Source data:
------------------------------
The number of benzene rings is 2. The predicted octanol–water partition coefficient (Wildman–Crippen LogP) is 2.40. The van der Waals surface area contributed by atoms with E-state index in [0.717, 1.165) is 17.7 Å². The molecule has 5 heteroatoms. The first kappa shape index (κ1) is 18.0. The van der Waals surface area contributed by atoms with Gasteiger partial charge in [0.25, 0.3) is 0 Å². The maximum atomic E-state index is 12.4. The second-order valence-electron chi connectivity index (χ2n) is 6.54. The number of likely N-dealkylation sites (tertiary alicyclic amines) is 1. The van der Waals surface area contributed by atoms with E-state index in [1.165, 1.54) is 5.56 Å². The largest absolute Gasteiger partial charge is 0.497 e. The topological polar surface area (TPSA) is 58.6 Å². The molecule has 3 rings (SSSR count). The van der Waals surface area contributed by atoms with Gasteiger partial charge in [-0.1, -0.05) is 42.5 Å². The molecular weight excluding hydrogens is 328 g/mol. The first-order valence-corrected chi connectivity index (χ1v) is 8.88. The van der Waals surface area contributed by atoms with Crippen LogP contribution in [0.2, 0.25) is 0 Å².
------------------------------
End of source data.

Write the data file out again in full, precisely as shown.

The number of benzene rings is 2. The predicted octanol–water partition coefficient (Wildman–Crippen LogP) is 2.40. The van der Waals surface area contributed by atoms with E-state index in [0.717, 1.165) is 17.7 Å². The molecule has 5 heteroatoms. The first kappa shape index (κ1) is 18.0. The van der Waals surface area contributed by atoms with Gasteiger partial charge in [0.25, 0.3) is 0 Å². The maximum atomic E-state index is 12.4. The second-order valence-electron chi connectivity index (χ2n) is 6.54. The number of likely N-dealkylation sites (tertiary alicyclic amines) is 1. The van der Waals surface area contributed by atoms with E-state index in [1.165, 1.54) is 5.56 Å². The largest absolute Gasteiger partial charge is 0.497 e. The topological polar surface area (TPSA) is 58.6 Å². The molecule has 3 rings (SSSR count). The van der Waals surface area contributed by atoms with Gasteiger partial charge in [-0.1, -0.05) is 42.5 Å². The molecular weight excluding hydrogens is 328 g/mol. The first-order valence-corrected chi connectivity index (χ1v) is 8.88. The van der Waals surface area contributed by atoms with Crippen LogP contribution in [0.2, 0.25) is 0 Å².